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BizReport : Mobile Marketing : August 02, 2010

New Google AdWords format for maps guides mobile users to your door

Google has developed yet another way for businesses to drive traffic to their bricks-and-mortar stores and websites. A new AdWords location extension has been released that geo-targets mobile display ads to both the iPhone and Android phones.

by Helen Leggatt

google adwords logo.gifMaps on mobile devices are an increasingly popular way for consumers to find local businesses so it's no wonder that Google is working hard to provide the best possible experience for both consumers and businesses alike.

Earlier this year Google AdWords launched click-to-call phone numbers in local ads on mobile services after a trial "improved" participants' click-through rates from anywhere between 5% to 30%.

Last week saw the launch of an enhancement to that service. Advertisers can now insert their location and phone number on an expandable geo-targeted text banner ad which can be displayed on mobile websites and apps in the Google Display Network.

"Since ads can be served based on the user's location, a potential customer will see the phone number and map of the store location that's nearest to them," writes Dai Pham of Google's Mobile Ads marketing team.

"By providing mobile consumers more options to connect with your business, you can drive more traffic to your store, visits to your website and calls to your business.

Advertisers aren't charged when mobile users click to expand the map or get directions. Only when a user clicks to call a business or visit a website are charges levied, according to the Google AdWords blog.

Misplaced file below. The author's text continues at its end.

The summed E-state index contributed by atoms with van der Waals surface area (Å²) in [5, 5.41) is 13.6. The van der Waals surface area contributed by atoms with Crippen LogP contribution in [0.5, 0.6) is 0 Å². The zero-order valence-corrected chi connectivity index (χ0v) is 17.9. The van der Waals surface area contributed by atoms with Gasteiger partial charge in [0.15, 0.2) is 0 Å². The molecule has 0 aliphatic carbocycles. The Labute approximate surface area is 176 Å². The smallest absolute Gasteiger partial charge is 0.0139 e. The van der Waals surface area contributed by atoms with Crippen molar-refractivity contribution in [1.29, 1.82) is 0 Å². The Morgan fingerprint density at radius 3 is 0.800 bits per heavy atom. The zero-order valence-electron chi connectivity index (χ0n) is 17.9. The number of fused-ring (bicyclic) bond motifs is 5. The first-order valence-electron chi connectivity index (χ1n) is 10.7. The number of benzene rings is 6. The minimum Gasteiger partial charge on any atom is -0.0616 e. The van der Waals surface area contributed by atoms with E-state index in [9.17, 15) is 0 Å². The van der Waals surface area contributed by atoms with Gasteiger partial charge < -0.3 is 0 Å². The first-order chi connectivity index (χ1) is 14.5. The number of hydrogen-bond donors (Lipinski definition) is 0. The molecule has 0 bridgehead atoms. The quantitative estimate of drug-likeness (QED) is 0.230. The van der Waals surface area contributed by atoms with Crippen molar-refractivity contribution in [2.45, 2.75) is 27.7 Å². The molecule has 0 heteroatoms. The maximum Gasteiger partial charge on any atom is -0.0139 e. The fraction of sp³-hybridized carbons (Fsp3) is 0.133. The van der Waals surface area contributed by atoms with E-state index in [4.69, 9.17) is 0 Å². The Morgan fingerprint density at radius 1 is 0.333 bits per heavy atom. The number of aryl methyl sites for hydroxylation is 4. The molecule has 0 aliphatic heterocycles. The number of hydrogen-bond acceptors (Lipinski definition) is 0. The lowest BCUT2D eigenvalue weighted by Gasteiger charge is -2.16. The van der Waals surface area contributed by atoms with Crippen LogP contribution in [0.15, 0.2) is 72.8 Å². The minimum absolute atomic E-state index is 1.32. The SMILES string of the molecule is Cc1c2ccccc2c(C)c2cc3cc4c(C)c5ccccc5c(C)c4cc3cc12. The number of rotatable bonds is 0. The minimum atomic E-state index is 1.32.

Tags: AdWords, click-to-call, display ads, geo-targeting, location-based marketing, mobile marketing

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  • Steve Squier

    As a Google PPC ninja once told me, it is important to constantly split-test new ads so that messaging is consistently being refined in a competitive marketplace. That happens on at least two levels: 1) The ads themselves, inside Adwords. It has easy split testing for ads and reports optimal performance. 2) On your landing page itself. That's where a lot of people miss the boat on conversions. They blame the ads but don't split test elements or versions of their landing pages. There are lots of ways to do this, but it's kind of technical and as a business owner I couldn't really be bothered with learning the details, but I can refer you to Simon. Call him - 325-446-1507 .

  • It is now even clearer to me why Google had to buy Admob, a mobile marketing company. This post at http://mobilemonopolymarket... put more light on the reason. I think mobile marketing is becoming the next big thing now.



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